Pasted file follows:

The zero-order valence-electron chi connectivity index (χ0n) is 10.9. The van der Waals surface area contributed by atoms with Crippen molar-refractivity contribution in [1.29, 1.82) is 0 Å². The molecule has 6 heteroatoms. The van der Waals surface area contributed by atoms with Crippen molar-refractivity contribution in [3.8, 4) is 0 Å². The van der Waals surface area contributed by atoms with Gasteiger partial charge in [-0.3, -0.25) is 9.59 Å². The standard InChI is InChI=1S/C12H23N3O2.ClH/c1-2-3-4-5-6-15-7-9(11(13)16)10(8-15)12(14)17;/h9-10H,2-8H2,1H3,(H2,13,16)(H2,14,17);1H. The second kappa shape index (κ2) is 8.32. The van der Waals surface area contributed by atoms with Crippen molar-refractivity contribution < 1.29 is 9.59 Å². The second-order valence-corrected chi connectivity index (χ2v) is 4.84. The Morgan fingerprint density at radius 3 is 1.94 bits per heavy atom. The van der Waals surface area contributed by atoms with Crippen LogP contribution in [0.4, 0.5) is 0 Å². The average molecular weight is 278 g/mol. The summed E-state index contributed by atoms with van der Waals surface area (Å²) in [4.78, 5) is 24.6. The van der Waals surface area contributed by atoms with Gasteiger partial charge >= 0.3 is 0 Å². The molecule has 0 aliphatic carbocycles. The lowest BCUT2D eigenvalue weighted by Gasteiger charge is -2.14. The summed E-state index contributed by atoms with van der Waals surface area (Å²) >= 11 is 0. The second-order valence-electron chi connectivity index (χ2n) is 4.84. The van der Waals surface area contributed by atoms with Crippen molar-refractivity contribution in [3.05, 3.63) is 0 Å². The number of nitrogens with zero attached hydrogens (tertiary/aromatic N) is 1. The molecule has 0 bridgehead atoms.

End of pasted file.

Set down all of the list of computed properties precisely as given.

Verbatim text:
The zero-order valence-electron chi connectivity index (χ0n) is 10.9. The van der Waals surface area contributed by atoms with Crippen molar-refractivity contribution in [1.29, 1.82) is 0 Å². The molecule has 6 heteroatoms. The van der Waals surface area contributed by atoms with Crippen molar-refractivity contribution in [3.8, 4) is 0 Å². The van der Waals surface area contributed by atoms with Gasteiger partial charge in [-0.3, -0.25) is 9.59 Å². The standard InChI is InChI=1S/C12H23N3O2.ClH/c1-2-3-4-5-6-15-7-9(11(13)16)10(8-15)12(14)17;/h9-10H,2-8H2,1H3,(H2,13,16)(H2,14,17);1H. The second kappa shape index (κ2) is 8.32. The van der Waals surface area contributed by atoms with Crippen molar-refractivity contribution < 1.29 is 9.59 Å². The second-order valence-corrected chi connectivity index (χ2v) is 4.84. The Morgan fingerprint density at radius 3 is 1.94 bits per heavy atom. The van der Waals surface area contributed by atoms with Crippen LogP contribution in [0.4, 0.5) is 0 Å². The average molecular weight is 278 g/mol. The summed E-state index contributed by atoms with van der Waals surface area (Å²) in [4.78, 5) is 24.6. The van der Waals surface area contributed by atoms with Gasteiger partial charge >= 0.3 is 0 Å². The molecule has 0 aliphatic carbocycles. The lowest BCUT2D eigenvalue weighted by Gasteiger charge is -2.14. The summed E-state index contributed by atoms with van der Waals surface area (Å²) >= 11 is 0. The second-order valence-electron chi connectivity index (χ2n) is 4.84. The van der Waals surface area contributed by atoms with Crippen molar-refractivity contribution in [3.05, 3.63) is 0 Å². The number of nitrogens with zero attached hydrogens (tertiary/aromatic N) is 1. The molecule has 0 bridgehead atoms.